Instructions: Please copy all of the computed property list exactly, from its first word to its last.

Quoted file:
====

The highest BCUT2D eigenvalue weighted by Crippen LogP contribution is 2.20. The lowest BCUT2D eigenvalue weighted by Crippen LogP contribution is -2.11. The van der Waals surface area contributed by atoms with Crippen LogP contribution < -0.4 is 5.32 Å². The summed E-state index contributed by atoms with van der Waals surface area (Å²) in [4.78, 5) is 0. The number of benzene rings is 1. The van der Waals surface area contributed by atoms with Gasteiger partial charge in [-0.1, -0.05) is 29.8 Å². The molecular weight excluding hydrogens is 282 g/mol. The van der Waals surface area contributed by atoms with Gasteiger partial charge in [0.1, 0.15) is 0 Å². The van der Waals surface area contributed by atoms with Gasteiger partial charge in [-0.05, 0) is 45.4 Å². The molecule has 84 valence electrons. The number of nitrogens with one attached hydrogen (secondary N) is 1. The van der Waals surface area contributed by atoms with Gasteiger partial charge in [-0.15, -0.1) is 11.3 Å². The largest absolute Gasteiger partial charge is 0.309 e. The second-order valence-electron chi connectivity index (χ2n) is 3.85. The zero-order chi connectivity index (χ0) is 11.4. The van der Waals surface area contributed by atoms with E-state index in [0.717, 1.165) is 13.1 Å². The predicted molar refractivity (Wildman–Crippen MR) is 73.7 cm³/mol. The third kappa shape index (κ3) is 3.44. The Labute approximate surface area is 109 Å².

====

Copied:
The highest BCUT2D eigenvalue weighted by Crippen LogP contribution is 2.20. The lowest BCUT2D eigenvalue weighted by Crippen LogP contribution is -2.11. The van der Waals surface area contributed by atoms with Crippen LogP contribution < -0.4 is 5.32 Å². The summed E-state index contributed by atoms with van der Waals surface area (Å²) in [4.78, 5) is 0. The number of benzene rings is 1. The van der Waals surface area contributed by atoms with Gasteiger partial charge in [-0.1, -0.05) is 29.8 Å². The molecular weight excluding hydrogens is 282 g/mol. The van der Waals surface area contributed by atoms with Gasteiger partial charge in [0.1, 0.15) is 0 Å². The van der Waals surface area contributed by atoms with Gasteiger partial charge in [-0.05, 0) is 45.4 Å². The molecule has 84 valence electrons. The number of nitrogens with one attached hydrogen (secondary N) is 1. The van der Waals surface area contributed by atoms with Gasteiger partial charge in [-0.15, -0.1) is 11.3 Å². The largest absolute Gasteiger partial charge is 0.309 e. The second-order valence-electron chi connectivity index (χ2n) is 3.85. The zero-order chi connectivity index (χ0) is 11.4. The van der Waals surface area contributed by atoms with E-state index in [0.717, 1.165) is 13.1 Å². The predicted molar refractivity (Wildman–Crippen MR) is 73.7 cm³/mol. The third kappa shape index (κ3) is 3.44. The Labute approximate surface area is 109 Å².